SeattlePI BigBlog meetup @ SoulFood

Since Nick, the Microsoft reporter, was the special guest, we could hardly help but discuss the recent Op-Ed piece by former Microsoft VP Dick Brass on Microsoft's Creative Destruction. The piece kicked off a firestorm of conversation and controversy, online and offline. Nick posted an article about Microsoft has 'dysfunctional corporate culture', ex-exec says that prompted considerable commentary from readers (although Nick says he generally has to wear a virtual flak jacket for every article he posts).

In searching for Nick's article on, I discovered an earlier article syndicated from the NYTimes, by John Markoff in November 2000, about Brass in the Middle of Microsoft's Cultural Shift , which notes Brass' former job as New York Daily reporter, his personal passion and sense of mission around eBooks and tablet computers, and a reference to an earlier [stage of] reinvention:

The tablet computer is one of the best examples of Microsoft's multibillion dollar effort to reinvent itself for the presumed post-PC era.

And, for further multidimensional irony, given that Brass chose the NYTimes in which to publish his recent Op-Ed piece ... and the fact the earlier article appeared in the SeattlePI, which then had a printed counterpart:

Among other impacts, he predicts that The New York Times will publish its last version on paper in 2018.

[Note to self: revisit this article in 8 years.]

I suspect other Microsoft-related topics were discussed at the other end of the table, but we spent most of the time at our end talking about other things. Among other interesting things shared by other participants at the meeting:

Finally, a few people strongly recommended the OmniFocus Mac application for Getting Things Done ... which reminded me of a recent dinner meeting / presentation / conversation with David Allen - after which I wrote a blog post about motivations, conversations and book-centered sociality  ... after which [I thought] I was sufficiently motivated to re-read GTD and re-apply the techniques. In a conversation a few days later, another friend, Jason Simon, had told me "there's an app for that" and strongly recommended OmniFocus ... but it often takes N > 2 recommendations for me to overcome inertia ... especially when the recommendation is for a tool designed to help overcome inertia.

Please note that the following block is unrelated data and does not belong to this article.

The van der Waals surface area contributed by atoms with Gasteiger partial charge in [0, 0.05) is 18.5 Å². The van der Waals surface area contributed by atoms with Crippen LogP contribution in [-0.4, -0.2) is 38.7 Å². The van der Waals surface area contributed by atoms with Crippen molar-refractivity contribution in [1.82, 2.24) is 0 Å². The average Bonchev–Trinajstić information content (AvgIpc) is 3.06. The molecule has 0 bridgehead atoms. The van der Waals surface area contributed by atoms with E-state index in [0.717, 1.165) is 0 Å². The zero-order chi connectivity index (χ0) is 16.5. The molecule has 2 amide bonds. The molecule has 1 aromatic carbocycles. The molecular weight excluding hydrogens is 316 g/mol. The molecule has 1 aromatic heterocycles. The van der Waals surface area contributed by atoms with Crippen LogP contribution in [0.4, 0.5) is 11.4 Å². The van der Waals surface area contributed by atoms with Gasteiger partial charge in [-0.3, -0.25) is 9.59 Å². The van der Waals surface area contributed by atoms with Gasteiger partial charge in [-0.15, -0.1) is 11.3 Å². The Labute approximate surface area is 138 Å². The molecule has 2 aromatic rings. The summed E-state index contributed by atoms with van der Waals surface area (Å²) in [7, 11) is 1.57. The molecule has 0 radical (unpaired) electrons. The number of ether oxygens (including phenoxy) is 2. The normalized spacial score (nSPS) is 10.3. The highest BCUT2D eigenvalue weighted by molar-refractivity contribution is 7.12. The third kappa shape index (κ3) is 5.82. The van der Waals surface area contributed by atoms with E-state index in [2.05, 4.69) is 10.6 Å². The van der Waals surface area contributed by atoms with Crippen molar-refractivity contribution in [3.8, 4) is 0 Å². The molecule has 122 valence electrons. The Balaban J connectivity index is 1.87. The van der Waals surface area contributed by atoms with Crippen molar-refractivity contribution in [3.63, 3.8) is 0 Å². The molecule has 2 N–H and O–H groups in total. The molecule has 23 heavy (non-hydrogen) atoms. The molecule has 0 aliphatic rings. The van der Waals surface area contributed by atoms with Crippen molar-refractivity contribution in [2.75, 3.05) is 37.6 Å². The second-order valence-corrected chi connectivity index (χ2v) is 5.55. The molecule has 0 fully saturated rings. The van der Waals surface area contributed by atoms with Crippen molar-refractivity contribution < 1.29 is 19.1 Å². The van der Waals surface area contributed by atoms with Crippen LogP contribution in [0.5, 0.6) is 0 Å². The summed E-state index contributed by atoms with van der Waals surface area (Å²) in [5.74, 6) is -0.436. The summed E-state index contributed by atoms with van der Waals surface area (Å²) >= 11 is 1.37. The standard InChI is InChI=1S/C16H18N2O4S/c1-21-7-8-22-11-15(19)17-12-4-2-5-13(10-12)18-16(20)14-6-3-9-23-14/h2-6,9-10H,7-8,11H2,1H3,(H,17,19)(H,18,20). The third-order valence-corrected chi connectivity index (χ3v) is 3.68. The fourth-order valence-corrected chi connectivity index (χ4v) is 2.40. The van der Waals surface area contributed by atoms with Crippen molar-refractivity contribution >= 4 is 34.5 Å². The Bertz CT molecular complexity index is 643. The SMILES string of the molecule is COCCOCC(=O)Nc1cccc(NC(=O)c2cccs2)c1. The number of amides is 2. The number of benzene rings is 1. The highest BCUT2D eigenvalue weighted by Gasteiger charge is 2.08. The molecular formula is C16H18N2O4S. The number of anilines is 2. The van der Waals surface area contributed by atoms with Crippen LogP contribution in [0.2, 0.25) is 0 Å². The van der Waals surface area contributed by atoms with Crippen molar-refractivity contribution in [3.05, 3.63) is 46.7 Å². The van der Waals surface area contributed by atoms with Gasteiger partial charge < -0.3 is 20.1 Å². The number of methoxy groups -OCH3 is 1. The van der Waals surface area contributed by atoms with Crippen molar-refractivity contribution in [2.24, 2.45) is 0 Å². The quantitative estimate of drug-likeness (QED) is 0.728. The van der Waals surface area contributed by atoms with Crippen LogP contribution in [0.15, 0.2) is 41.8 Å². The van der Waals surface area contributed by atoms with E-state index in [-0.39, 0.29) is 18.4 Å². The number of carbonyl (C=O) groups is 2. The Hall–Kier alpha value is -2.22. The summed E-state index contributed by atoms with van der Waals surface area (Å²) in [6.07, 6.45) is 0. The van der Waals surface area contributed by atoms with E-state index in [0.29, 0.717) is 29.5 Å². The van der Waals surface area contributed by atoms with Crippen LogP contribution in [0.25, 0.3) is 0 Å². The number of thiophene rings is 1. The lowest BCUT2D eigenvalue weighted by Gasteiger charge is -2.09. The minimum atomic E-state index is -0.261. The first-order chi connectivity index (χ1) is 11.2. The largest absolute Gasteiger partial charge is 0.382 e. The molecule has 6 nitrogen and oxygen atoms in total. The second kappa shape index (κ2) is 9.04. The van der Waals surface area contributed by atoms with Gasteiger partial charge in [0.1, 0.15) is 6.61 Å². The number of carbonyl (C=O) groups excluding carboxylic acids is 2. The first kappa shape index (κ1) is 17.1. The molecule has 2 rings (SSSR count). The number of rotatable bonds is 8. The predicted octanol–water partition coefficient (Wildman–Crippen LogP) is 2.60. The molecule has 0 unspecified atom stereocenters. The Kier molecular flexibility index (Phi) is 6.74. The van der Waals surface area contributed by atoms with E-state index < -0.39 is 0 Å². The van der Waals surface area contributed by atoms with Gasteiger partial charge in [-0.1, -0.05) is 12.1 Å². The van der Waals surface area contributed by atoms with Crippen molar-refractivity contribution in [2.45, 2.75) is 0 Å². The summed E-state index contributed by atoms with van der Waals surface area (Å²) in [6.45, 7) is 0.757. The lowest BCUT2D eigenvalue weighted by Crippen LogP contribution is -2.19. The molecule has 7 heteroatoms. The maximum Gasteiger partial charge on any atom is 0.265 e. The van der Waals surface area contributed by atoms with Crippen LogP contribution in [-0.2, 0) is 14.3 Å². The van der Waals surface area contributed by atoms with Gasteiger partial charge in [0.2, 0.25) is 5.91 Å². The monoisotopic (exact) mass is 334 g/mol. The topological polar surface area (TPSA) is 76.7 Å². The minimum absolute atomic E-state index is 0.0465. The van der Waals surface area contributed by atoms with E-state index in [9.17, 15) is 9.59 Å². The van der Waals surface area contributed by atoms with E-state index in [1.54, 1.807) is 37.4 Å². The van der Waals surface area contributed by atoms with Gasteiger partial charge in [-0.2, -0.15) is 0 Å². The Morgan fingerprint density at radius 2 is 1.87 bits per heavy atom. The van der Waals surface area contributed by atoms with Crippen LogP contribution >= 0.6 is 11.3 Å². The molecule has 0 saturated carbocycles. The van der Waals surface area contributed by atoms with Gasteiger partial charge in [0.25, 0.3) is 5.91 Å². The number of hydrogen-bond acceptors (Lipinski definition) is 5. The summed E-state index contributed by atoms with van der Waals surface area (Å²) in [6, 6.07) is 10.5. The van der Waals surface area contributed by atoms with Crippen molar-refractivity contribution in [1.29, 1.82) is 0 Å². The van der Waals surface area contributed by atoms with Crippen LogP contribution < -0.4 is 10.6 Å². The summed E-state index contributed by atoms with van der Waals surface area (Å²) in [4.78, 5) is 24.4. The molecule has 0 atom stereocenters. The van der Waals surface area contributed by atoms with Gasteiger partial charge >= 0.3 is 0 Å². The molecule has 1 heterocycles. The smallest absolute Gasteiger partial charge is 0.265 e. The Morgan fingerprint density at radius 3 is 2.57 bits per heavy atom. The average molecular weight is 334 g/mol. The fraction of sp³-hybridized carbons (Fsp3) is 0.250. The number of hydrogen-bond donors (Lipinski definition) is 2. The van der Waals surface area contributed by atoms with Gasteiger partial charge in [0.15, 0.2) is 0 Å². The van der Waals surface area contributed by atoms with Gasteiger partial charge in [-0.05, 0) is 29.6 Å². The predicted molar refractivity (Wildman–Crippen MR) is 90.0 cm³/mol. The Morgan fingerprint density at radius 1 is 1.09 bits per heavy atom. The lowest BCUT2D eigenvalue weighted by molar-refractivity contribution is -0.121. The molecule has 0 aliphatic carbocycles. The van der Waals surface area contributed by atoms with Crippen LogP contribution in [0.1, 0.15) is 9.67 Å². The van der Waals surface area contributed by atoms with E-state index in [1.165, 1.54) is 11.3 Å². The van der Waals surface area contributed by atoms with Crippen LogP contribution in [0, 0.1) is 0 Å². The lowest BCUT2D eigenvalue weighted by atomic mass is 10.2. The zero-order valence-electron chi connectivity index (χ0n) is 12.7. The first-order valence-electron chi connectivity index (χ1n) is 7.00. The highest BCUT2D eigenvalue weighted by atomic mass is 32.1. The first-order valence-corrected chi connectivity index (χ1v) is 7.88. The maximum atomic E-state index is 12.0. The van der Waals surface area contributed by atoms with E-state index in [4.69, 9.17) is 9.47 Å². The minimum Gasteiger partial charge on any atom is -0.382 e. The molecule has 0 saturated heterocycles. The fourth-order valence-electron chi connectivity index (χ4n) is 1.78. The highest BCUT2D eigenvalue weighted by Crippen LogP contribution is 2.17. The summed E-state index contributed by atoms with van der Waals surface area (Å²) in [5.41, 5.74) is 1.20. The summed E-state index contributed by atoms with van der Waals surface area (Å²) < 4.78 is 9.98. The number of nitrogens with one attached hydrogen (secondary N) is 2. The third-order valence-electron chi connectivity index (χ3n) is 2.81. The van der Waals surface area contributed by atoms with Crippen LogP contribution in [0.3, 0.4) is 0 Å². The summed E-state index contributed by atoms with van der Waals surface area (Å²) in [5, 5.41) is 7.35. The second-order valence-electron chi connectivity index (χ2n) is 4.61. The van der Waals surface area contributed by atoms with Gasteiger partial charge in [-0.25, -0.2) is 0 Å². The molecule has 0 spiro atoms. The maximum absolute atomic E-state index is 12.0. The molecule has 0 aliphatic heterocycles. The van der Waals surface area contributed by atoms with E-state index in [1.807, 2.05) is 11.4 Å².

In any case, I've taken the first step, and ordered a new copy of the book - I gave away my first copy of GTD several years ago to my friend, Elizabeth Churchill (who clearly gets a lot of things done) - and if this trial is more successful, I may blog more about Getting Things Done ... if I'm correctly remembering GTD terminology, "there's a folder for that".

Power Laws and Pyramids: Participation, Gratification, and Distraction in Social Media

I've been thinking and reading a lot lately about the different ways we can participate in social media, how others' responses to the social media content we produce can promote a sense of gratification, and how this - and any - gratification can also lead to distraction.

Power Law of Participation One of my earliest and most memorable encounters with conceptualizing the distribution of participation was an insightful blog post by Ross Mayfield, CEO of SocialText, in 2006 on the Power Law of Participation. Ross differentiated among several types of activities through which people can engage with social media: read, favorite, tag, comment, subscribe, share, network, write, refactor, collaborate, moderate and lead. He also composed a compelling graphic illustrating of how increasing levels of effort - or increasing ease of use through appropriate tools - can promote higher levels of engagement and transform participation from collective intelligence to collaborative intelligence. [Ross has since updated this graphic, in 2007 and 2009, but I still like the original the best.]